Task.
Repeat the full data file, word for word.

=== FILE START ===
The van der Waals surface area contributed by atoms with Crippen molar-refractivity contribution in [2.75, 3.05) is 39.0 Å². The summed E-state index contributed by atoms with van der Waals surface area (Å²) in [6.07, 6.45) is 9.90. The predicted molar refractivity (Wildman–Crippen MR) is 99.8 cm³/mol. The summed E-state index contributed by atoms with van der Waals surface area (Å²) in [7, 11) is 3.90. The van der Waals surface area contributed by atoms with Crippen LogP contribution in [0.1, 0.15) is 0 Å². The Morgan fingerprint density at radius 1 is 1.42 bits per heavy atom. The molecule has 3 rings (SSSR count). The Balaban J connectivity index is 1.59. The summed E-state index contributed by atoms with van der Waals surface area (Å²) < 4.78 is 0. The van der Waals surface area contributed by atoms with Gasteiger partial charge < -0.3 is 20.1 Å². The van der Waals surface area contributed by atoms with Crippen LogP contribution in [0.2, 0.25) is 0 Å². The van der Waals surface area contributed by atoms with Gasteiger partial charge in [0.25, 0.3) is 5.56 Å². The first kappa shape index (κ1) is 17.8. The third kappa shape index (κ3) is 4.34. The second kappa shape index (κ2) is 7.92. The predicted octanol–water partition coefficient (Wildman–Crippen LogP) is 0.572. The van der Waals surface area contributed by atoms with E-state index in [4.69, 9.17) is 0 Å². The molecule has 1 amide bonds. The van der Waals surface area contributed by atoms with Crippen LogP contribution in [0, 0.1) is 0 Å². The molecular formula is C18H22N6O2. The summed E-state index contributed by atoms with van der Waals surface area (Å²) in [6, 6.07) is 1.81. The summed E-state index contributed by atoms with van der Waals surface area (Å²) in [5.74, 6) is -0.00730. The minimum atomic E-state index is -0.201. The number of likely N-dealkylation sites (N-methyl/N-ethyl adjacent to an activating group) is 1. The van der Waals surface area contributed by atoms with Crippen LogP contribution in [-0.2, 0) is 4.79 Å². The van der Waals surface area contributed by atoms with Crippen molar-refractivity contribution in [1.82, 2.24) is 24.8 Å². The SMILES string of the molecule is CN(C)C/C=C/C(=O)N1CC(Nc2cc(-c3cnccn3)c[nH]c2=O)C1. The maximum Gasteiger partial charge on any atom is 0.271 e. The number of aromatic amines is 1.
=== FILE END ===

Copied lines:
The van der Waals surface area contributed by atoms with Crippen molar-refractivity contribution in [2.75, 3.05) is 39.0 Å². The summed E-state index contributed by atoms with van der Waals surface area (Å²) in [6.07, 6.45) is 9.90. The predicted molar refractivity (Wildman–Crippen MR) is 99.8 cm³/mol. The summed E-state index contributed by atoms with van der Waals surface area (Å²) in [7, 11) is 3.90. The van der Waals surface area contributed by atoms with Crippen LogP contribution in [0.1, 0.15) is 0 Å². The Morgan fingerprint density at radius 1 is 1.42 bits per heavy atom. The molecule has 3 rings (SSSR count). The Balaban J connectivity index is 1.59. The summed E-state index contributed by atoms with van der Waals surface area (Å²) < 4.78 is 0. The van der Waals surface area contributed by atoms with Gasteiger partial charge < -0.3 is 20.1 Å². The van der Waals surface area contributed by atoms with Crippen LogP contribution in [0.2, 0.25) is 0 Å². The van der Waals surface area contributed by atoms with Gasteiger partial charge in [0.25, 0.3) is 5.56 Å². The first kappa shape index (κ1) is 17.8. The third kappa shape index (κ3) is 4.34. The second kappa shape index (κ2) is 7.92. The predicted octanol–water partition coefficient (Wildman–Crippen LogP) is 0.572. The van der Waals surface area contributed by atoms with E-state index in [4.69, 9.17) is 0 Å². The molecule has 1 amide bonds. The van der Waals surface area contributed by atoms with Crippen LogP contribution in [0, 0.1) is 0 Å². The molecular formula is C18H22N6O2. The summed E-state index contributed by atoms with van der Waals surface area (Å²) in [6, 6.07) is 1.81. The summed E-state index contributed by atoms with van der Waals surface area (Å²) in [5.74, 6) is -0.00730. The minimum atomic E-state index is -0.201. The number of likely N-dealkylation sites (N-methyl/N-ethyl adjacent to an activating group) is 1. The van der Waals surface area contributed by atoms with Crippen LogP contribution in [-0.2, 0) is 4.79 Å². The van der Waals surface area contributed by atoms with Crippen molar-refractivity contribution in [1.82, 2.24) is 24.8 Å². The SMILES string of the molecule is CN(C)C/C=C/C(=O)N1CC(Nc2cc(-c3cnccn3)c[nH]c2=O)C1. The maximum Gasteiger partial charge on any atom is 0.271 e. The number of aromatic amines is 1.